This issue of SomethingDark marks two significant occasions: the relaunch of the webmagazine after a long struggle, and the death of one of our major contributors, the American writer Michael Hemmingson. Here, in these pages, Michael speaks to us from the grave: posthumously, we publish for the first time his intensely personal and controversial revelation, “Missing the paranormal in my life”. Together with his interview, even those who knew him intimately may have cause for reflection. We'll let readers ponder the unearthly possibility of a connection between Michael's extraordinary article and the continual stream of circumstances that tested our limits of patience, endurance and sanity.
SDk03 focusses on the built environment and urban decay and our featured artist, Australian Ros Paton, has been with us since 2008 for this issue. Paton conducts an odyssey through the death of the built environment by demolition, digging well below the surface of the debris she has so thoroughly explored and painted for a quarter-century. She captures in her art the almost-instant ruination, and its fleeting beauty, of the demolition process. Paton's complementary article provides insight into her inspiration and artistic development as well as a first-hand recounting of her artist's experience of corrupt state politics in Brisbane's lucrative development boom in the 1980s and early ’90s. Hanna ten Doornkaat follows with a different vision in a different medium: hers is an apocalyptic view of the metropolis in the face of exponential expansion and the aftermath of 9/11 and Fukushima.
In our Photography section we feature Lisa Furness, who was producing her images of the UK's urban past before the “ruin porn” of Detroit had made significant inroads in Britain. Her initial focus, and love, was for the discarded architectural treasures of Bristol, a former major inland port that thrived on trade with the New World; cocoa, sugar, tobacco, and slaves, were among the cargos shipped here.
Despite her overriding quest for a sublime aesthetic, her images of Bristol's last remaining chocolate factory are now a valuable documentary archive since most of it was demolished in 2015. Contrasting with Furness' work is the versatile German photographer Ulli Richter, and here we present a sample of his technically accomplished architectural photography. Richter makes another appearance as our second featured photographer further into this issue with pictures that are sure to raise eyebrows and inspire wry smiles. A keen sense of humour pervades Richter's compositions as much as masculine eroticism, and making this series so memorable is the vast and abandoned Beelitz hospital complex in eastern Germany that he presses into service as such an evocative canvas.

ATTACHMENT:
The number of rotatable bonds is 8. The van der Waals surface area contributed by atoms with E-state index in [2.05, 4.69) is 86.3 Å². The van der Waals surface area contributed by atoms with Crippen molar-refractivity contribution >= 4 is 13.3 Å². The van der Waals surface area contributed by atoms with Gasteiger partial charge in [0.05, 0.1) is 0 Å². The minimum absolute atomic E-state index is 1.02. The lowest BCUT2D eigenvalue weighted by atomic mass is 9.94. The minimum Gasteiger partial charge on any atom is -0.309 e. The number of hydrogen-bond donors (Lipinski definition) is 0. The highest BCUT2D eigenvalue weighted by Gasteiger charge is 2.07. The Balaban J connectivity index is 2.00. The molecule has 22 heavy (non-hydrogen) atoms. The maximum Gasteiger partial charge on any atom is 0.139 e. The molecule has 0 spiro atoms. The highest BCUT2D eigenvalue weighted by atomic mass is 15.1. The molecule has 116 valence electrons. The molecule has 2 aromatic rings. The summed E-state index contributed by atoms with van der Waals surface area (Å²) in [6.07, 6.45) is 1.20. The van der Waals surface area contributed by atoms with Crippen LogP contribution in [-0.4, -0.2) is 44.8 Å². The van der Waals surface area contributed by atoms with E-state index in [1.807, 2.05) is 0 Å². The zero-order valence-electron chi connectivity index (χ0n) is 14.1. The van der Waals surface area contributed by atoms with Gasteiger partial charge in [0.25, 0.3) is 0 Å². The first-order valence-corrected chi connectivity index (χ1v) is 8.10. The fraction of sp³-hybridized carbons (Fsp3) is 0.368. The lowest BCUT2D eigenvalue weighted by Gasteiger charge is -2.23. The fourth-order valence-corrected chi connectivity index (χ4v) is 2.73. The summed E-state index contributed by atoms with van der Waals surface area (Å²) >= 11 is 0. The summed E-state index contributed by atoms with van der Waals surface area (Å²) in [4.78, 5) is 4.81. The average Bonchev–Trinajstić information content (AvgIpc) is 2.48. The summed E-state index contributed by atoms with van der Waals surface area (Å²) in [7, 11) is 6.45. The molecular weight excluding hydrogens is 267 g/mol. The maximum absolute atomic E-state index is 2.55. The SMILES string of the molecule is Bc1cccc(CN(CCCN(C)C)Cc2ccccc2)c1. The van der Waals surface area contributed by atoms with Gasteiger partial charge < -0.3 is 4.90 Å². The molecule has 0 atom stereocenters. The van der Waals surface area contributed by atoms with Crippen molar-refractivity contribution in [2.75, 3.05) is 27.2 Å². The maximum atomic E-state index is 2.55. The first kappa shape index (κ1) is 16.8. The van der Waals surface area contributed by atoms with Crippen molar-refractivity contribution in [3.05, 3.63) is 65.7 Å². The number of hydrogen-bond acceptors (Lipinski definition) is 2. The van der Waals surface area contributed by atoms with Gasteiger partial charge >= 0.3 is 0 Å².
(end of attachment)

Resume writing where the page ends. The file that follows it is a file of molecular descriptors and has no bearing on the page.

Artist and writer Howard Litchfield, working in conjunction with photographer–partner Pete Beck, has at our request provided a unique and astounding photographic series that conjures the bullheaded man of classical mythology to the contemporary urban environment. Litchfield's companion essay leads us through a labyrinth, beginning with the Surrealists' adoption of the minotaur as a signifier for their investigation of the modern city's psychogeography. From 1930s Paris we move through the postmodern metropolis to the digital mazes of the twenty-first century, where we encounter new and uncharted thoroughfares that may not be all they appear to be during these first, tentative steps into an undefined era. The minotaur, as with all mythology, is a reflection of ourselves, and Litchfield argues we have the potential to shape our own future. This essay is supported by a “word drawing” in the Fet(ish) section, further demonstrating Litchfield's wide spread of creative talent.
Travel photography is not a genre that normally suggests associations with SomethingDark, but British photographer David Hicks' work is exceptional.
This issue marks SomethingDark's
relaunch and the death of a contributor,
writer Michael Hemmingson.